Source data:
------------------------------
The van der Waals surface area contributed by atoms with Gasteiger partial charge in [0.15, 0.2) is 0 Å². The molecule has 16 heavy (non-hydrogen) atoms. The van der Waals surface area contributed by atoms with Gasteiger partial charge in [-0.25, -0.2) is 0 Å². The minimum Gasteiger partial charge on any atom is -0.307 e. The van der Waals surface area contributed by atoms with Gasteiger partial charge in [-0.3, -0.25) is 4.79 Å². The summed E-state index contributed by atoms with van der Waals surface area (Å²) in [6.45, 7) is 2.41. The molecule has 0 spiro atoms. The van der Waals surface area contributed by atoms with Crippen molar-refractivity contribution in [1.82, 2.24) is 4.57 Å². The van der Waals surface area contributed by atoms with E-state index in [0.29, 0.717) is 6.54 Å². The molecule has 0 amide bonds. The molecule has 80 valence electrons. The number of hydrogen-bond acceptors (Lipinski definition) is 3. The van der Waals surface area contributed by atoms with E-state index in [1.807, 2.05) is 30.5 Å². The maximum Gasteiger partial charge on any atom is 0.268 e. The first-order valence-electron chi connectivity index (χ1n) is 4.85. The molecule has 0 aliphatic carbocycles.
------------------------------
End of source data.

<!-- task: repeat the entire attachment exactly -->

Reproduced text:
The van der Waals surface area contributed by atoms with Gasteiger partial charge in [0.15, 0.2) is 0 Å². The molecule has 16 heavy (non-hydrogen) atoms. The van der Waals surface area contributed by atoms with Gasteiger partial charge in [-0.25, -0.2) is 0 Å². The minimum Gasteiger partial charge on any atom is -0.307 e. The van der Waals surface area contributed by atoms with Gasteiger partial charge in [-0.3, -0.25) is 4.79 Å². The summed E-state index contributed by atoms with van der Waals surface area (Å²) in [6.45, 7) is 2.41. The molecule has 0 spiro atoms. The van der Waals surface area contributed by atoms with Crippen molar-refractivity contribution in [1.82, 2.24) is 4.57 Å². The van der Waals surface area contributed by atoms with E-state index in [0.29, 0.717) is 6.54 Å². The molecule has 0 amide bonds. The molecule has 80 valence electrons. The number of hydrogen-bond acceptors (Lipinski definition) is 3. The van der Waals surface area contributed by atoms with E-state index in [1.807, 2.05) is 30.5 Å². The maximum Gasteiger partial charge on any atom is 0.268 e. The first-order valence-electron chi connectivity index (χ1n) is 4.85. The molecule has 0 aliphatic carbocycles.